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Orally disintegrating olanzapine review: effectiveness, patient preference, adherence, and other properties

Authors Montgomery B, Treuer T, Karagianis, Ascher-Svanum H, Harrison

Received 14 October 2011

Accepted for publication 8 December 2011

Published 1 February 2012 Volume 2012:6 Pages 109—125


Review by Single anonymous peer review

Peer reviewer comments 2

William Montgomery1, Tamas Treuer2, Jamie Karagianis3, Haya Ascher-Svanum4, Gavan Harrison5
Global Health Outcomes, Eli Lilly and Company, Sydney, Australia; 2Emerging Markets Business Unit (Neuroscience), Eli Lilly and Company, Budapest, Hungary; 3Eli Lilly and Company, Indianapolis, IN, USA; 4Global Health Outcomes, Eli Lilly and Company, Indianapolis, IN, USA; 5Asia-Pacific Medical Communications, Eli Lilly and Company, Sydney, Australia

Abstract: Orally disintegrating olanzapine (ODO) is a rapid-dissolving formulation of olanzapine which disintegrates in saliva almost immediately, developed as a convenient and adherence-enhancing alternative to the standard olanzapine-coated tablet (SOT). Clinical studies, which form the basis of this review, have shown ODO and SOT to have similar efficacy and tolerability profiles. However, ODO appears to have a number of advantages over SOT in terms of adherence, patient preference, and reduction in nursing burden. Overall, the existing clinical data suggests that compared to SOT, ODO is not only well-suited for difficult-to-treat, agitated, and/or nonadherent patients but, due to its potential ability to improve adherence and greater patient preference, may also be an appropriate formulation for the majority of patients for which olanzapine is the antipsychotic of choice.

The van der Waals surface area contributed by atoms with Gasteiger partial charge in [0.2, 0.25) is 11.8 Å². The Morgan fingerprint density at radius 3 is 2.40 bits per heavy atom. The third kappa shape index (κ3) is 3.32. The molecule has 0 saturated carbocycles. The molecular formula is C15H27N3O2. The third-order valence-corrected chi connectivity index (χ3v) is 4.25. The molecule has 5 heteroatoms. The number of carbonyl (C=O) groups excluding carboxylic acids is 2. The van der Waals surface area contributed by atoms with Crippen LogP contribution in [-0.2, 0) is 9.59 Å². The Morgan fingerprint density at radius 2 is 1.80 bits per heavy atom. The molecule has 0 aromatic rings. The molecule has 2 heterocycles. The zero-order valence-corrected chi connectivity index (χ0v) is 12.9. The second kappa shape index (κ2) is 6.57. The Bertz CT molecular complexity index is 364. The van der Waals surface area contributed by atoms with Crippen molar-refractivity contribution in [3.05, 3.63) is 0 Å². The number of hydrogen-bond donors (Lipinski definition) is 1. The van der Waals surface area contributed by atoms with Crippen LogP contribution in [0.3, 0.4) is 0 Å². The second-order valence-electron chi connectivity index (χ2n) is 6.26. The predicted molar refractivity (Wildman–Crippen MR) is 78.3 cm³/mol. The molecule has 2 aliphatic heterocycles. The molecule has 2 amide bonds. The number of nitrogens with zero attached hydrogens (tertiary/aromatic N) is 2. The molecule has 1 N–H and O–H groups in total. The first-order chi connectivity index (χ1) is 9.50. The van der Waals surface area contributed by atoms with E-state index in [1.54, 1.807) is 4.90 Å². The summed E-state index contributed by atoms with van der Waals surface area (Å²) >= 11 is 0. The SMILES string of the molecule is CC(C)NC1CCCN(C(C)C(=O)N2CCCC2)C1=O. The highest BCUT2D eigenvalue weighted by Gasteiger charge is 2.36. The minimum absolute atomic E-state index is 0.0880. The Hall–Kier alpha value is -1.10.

Keywords: orodispersible formulation, orally disintegrating, olanzapine, atypical antipsychotics, patient adherence, preference, schizophrenia, bipolar disorder

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